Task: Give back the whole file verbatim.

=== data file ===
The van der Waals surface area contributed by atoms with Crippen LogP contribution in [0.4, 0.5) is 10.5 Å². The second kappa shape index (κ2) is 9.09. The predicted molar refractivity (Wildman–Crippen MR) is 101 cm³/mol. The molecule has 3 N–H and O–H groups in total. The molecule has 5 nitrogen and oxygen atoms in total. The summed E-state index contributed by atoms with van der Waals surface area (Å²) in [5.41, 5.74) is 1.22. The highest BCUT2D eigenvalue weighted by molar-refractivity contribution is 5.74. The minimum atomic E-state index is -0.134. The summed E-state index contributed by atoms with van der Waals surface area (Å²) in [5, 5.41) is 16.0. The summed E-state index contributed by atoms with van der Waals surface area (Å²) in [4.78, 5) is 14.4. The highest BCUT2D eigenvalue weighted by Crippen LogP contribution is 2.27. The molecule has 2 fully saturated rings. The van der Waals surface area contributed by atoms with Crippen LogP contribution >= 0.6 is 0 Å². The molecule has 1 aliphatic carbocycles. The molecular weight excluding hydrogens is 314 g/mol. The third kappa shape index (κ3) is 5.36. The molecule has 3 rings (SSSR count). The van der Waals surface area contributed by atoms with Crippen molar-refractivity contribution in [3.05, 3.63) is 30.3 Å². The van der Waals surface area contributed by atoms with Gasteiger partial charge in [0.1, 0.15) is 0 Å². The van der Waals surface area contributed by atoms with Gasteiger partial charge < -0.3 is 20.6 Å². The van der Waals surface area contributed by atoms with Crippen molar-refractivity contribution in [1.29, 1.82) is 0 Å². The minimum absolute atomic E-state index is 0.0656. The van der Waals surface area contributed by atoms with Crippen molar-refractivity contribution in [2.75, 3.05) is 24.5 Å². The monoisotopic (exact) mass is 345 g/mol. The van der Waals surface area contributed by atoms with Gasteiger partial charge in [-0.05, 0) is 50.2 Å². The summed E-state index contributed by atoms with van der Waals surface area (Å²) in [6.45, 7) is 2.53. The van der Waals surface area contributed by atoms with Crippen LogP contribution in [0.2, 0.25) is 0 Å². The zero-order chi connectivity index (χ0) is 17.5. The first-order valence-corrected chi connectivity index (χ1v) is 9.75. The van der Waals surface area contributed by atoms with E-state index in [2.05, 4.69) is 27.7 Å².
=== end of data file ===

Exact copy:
The van der Waals surface area contributed by atoms with Crippen LogP contribution in [0.4, 0.5) is 10.5 Å². The second kappa shape index (κ2) is 9.09. The predicted molar refractivity (Wildman–Crippen MR) is 101 cm³/mol. The molecule has 3 N–H and O–H groups in total. The molecule has 5 nitrogen and oxygen atoms in total. The summed E-state index contributed by atoms with van der Waals surface area (Å²) in [5.41, 5.74) is 1.22. The highest BCUT2D eigenvalue weighted by molar-refractivity contribution is 5.74. The minimum atomic E-state index is -0.134. The summed E-state index contributed by atoms with van der Waals surface area (Å²) in [5, 5.41) is 16.0. The summed E-state index contributed by atoms with van der Waals surface area (Å²) in [4.78, 5) is 14.4. The highest BCUT2D eigenvalue weighted by Crippen LogP contribution is 2.27. The molecule has 2 fully saturated rings. The van der Waals surface area contributed by atoms with Crippen LogP contribution >= 0.6 is 0 Å². The molecule has 1 aliphatic carbocycles. The molecular weight excluding hydrogens is 314 g/mol. The third kappa shape index (κ3) is 5.36. The molecule has 3 rings (SSSR count). The van der Waals surface area contributed by atoms with Crippen molar-refractivity contribution in [3.05, 3.63) is 30.3 Å². The van der Waals surface area contributed by atoms with Gasteiger partial charge in [0.1, 0.15) is 0 Å². The van der Waals surface area contributed by atoms with Gasteiger partial charge < -0.3 is 20.6 Å². The van der Waals surface area contributed by atoms with Crippen molar-refractivity contribution in [1.29, 1.82) is 0 Å². The minimum absolute atomic E-state index is 0.0656. The van der Waals surface area contributed by atoms with Crippen molar-refractivity contribution in [2.75, 3.05) is 24.5 Å². The monoisotopic (exact) mass is 345 g/mol. The van der Waals surface area contributed by atoms with Gasteiger partial charge in [-0.05, 0) is 50.2 Å². The summed E-state index contributed by atoms with van der Waals surface area (Å²) in [6.45, 7) is 2.53. The van der Waals surface area contributed by atoms with Crippen LogP contribution in [0.2, 0.25) is 0 Å². The zero-order chi connectivity index (χ0) is 17.5. The first-order valence-corrected chi connectivity index (χ1v) is 9.75. The van der Waals surface area contributed by atoms with E-state index in [2.05, 4.69) is 27.7 Å².